There are countless unforgettable products and places that have captivated our imaginations through movies, TV shows, and books. From the magical floor piano in FAO Schwartz, where Tom Hanks and Robert Loggia danced their hearts out in the movie Big, to the whimsical candy creations of Willy Wonka in Charlie and the Chocolate Factory, and even the cozy café in the charming town of Whistle Stop, AL, as portrayed in Fried Green Tomatoes – these are just a few examples that have etched themselves into our memories.
It’s absolutely fascinating how some of these fictional gems have transcended the screen or page and made their way into the real world. Consider the Swingline red stapler, which became an actual product after gaining popularity in the movie Office Space. Or the series of gripping mystery novels supposedly authored by the main character of the ABC series Castle, which went on to become best-sellers.
But have you ever pondered how certain real-life businesses or products drew inspiration from fictional sources? How did a chain of hotels come to be named after the fictional inn in a classic 1940s musical starring Bing Crosby and Fred Astaire? And did Nike truly bring to life the concept of self-lacing shoes, inspired by the iconic footwear worn by Marty McFly in Back to the Future? It’s endlessly intriguing to delve into the success stories that emerged from these imaginative ideas in the real world.
1. The Floor Piano From ‘Big’
In the 1988 film Big, a young boy named Josh undergoes a magical transformation, turning into a 30-year-old man. As part of his new adult life, he lands a job at a toy company. One day, he unexpectedly crosses paths with his boss at the renowned FAO Schwartz store in New York City. Their encounter takes a delightful turn when they decide to have some fun on a unique musical attraction called the “Big Piano” or “Walking Piano” located on the store’s floor.
Interestingly, this “Big Piano” was specifically created for the movie. It was invented by Remo Saraceni back in 1982. The piano caught the attention of Steven Spielberg’s sister, who spotted it at FAO Schwartz and shared her discovery with her brother. Consequently, Penny Marshall, the director of Big, requested Saraceni to design a special three-octave version of the piano for the film. In a 2013 interview with the New York Post, Marshall explained her motivation behind this request:
“At FAO Schwartz, there was a piano, but it didn’t produce the correct notes; it merely made noise. That was of no use to me. So, I approached the piano’s creator and said, ‘I need a workable version with this many playable notes.’ And the guy made me a functional piano.”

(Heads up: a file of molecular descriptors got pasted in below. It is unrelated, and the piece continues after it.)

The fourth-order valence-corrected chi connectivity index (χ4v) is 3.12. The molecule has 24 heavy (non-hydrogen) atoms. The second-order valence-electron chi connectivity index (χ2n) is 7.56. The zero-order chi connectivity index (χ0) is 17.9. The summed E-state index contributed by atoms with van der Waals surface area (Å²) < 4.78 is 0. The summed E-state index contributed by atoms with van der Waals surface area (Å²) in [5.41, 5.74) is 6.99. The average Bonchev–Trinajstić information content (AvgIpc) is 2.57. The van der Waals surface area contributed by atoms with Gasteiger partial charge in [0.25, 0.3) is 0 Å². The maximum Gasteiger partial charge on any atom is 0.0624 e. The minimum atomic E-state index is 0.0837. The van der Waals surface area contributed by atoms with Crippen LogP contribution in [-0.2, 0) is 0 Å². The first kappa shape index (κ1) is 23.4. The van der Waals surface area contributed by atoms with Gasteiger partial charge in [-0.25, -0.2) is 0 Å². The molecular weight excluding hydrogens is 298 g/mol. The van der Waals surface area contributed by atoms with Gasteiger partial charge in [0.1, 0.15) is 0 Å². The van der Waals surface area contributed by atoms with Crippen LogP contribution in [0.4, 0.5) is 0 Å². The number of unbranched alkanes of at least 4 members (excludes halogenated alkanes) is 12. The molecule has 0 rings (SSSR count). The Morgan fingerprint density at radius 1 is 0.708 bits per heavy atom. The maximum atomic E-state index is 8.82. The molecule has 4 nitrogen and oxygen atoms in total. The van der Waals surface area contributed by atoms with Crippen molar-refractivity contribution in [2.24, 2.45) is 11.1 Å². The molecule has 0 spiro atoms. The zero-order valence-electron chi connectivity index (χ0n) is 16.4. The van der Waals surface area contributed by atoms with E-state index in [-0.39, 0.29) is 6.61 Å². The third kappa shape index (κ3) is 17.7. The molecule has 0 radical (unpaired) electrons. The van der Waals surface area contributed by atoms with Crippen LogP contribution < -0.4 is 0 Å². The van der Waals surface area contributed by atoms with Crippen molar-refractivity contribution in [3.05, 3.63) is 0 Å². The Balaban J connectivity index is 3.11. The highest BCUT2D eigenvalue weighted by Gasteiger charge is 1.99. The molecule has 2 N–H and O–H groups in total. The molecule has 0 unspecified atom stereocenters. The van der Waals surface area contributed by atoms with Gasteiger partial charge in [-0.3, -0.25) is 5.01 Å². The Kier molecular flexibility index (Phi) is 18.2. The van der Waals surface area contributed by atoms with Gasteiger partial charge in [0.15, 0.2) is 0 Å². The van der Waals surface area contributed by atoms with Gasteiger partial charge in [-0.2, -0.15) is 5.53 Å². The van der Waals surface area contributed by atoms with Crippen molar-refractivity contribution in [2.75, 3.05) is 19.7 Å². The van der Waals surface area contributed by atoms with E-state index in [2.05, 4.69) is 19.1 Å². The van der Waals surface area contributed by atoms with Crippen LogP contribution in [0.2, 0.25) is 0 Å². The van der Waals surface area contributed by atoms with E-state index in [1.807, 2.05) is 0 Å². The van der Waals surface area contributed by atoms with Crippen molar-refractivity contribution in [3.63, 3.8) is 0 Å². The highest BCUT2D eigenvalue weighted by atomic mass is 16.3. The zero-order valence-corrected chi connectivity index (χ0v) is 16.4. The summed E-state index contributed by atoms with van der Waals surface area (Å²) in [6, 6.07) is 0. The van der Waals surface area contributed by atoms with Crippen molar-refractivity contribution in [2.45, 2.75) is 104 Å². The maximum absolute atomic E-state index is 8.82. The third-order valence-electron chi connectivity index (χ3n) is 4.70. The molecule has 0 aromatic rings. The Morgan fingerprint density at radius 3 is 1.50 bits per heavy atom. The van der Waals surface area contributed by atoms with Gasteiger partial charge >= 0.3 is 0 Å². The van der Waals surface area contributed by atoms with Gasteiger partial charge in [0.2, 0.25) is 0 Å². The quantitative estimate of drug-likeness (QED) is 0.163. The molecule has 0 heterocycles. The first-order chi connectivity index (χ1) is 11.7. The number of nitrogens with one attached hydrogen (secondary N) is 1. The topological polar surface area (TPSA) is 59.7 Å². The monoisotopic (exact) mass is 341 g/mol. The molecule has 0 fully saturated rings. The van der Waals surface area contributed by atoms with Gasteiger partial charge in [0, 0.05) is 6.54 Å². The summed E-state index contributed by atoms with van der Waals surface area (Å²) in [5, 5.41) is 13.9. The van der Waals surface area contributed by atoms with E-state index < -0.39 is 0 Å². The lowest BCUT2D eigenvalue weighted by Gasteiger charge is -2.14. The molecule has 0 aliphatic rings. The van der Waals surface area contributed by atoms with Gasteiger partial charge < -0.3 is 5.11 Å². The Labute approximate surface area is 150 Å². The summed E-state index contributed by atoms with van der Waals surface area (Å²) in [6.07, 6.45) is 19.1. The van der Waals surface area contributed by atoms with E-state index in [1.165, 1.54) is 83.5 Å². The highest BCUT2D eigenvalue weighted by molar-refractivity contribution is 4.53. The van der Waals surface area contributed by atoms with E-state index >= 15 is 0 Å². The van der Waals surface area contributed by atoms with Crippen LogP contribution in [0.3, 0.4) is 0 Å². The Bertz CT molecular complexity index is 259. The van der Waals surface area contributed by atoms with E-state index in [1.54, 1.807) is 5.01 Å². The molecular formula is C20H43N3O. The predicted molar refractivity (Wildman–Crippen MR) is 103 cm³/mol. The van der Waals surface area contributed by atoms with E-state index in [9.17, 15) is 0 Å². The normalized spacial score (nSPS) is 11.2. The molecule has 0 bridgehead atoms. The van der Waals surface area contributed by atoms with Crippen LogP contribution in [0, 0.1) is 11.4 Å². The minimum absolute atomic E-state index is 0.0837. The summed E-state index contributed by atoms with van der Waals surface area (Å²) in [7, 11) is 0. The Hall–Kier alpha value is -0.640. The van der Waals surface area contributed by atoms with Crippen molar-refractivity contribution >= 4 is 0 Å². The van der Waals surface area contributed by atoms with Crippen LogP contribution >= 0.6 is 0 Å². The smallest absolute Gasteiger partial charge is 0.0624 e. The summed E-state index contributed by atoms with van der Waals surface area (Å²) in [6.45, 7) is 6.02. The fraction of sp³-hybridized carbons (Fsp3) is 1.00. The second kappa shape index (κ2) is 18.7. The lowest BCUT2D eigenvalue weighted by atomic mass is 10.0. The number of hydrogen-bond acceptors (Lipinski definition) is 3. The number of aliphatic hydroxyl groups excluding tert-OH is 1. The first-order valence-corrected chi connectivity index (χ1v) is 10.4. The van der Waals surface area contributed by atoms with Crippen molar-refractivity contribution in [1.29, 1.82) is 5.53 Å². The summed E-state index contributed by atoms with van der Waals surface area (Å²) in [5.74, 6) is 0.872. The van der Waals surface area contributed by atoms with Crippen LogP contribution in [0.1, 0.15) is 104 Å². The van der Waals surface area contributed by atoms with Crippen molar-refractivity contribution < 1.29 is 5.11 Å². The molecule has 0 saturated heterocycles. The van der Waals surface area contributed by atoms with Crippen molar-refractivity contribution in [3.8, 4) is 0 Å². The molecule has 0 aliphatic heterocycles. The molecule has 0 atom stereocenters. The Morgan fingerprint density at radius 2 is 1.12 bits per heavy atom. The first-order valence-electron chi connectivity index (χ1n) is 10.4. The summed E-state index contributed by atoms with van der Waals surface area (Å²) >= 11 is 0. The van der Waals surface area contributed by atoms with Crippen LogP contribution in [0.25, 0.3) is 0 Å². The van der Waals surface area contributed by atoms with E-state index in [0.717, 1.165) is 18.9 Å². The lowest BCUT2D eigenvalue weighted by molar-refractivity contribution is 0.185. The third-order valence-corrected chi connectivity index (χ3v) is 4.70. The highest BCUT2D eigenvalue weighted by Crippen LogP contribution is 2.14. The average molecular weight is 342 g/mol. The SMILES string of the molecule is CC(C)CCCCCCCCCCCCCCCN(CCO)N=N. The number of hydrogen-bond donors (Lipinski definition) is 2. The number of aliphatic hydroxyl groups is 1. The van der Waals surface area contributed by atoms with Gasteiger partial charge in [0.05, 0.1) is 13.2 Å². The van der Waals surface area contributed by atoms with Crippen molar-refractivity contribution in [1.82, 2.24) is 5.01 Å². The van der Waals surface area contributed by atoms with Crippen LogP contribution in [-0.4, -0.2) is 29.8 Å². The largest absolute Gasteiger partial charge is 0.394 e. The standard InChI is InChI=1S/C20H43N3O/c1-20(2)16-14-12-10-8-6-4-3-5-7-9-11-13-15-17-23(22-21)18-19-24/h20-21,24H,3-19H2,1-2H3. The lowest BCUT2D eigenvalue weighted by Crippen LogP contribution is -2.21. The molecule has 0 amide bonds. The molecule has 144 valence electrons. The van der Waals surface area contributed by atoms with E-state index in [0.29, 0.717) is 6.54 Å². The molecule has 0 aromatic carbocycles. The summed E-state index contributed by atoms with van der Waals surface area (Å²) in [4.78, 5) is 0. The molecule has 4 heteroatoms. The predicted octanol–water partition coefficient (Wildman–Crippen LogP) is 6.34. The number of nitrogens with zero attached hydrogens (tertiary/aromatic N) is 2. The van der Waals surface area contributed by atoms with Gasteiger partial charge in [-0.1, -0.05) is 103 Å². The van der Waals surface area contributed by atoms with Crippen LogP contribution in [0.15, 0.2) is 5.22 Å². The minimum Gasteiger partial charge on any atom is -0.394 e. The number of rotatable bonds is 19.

Following the film’s release, the “Big Piano” became a major attraction at FAO Schwartz’s flagship store, bringing joy to visitors for many years. Saraceni himself shared with the New York Post his observation about people’s love for the piano:
“People adore attempting to play ‘Chopsticks’ because of the movie. Even if you don’t have piano-playing skills, you can still have a go at it using your feet. The piano acts like a welcoming mat. As soon as you step on it and create music, you can’t help but see smiles all around.”
The original version of Saraceni’s piano found a home at the Please Touch Museum in Philadelphia until around 2013. Another variation of the piano was later produced by Kids Station Toys, who marketed it as the “Kid Station Toys: Step-On Piano.” This new version was made available for purchase through retailers like Target and Toys ‘R’ Us.
2. The Willy Wonka Candy Company From ‘Charlie and the Chocolate Factory’
In 1964, Roald Dahl’s children’s novel, Charlie and the Chocolate Factory, was published. The story centers around five children, including Charlie Bucket, who discover Golden Tickets hidden in candy wrappers, granting them the opportunity to tour Willy Wonka’s renowned chocolate factory. This factory had been off-limits to the general public for quite some time.
Following the publication of his book, Dahl licensed the Wonka name to Mel Stuart, a film director. Stuart then directed the 1971 film adaptation of Dahl’s work, titled Willy Wonka and the Chocolate Factory. To finance the film, David L. Wolper, the co-producer, managed to secure $3 million from the Quaker Oats Company. As part of the deal, Quaker Oats obtained the right to use the Wonka name in the sale of their candy bars.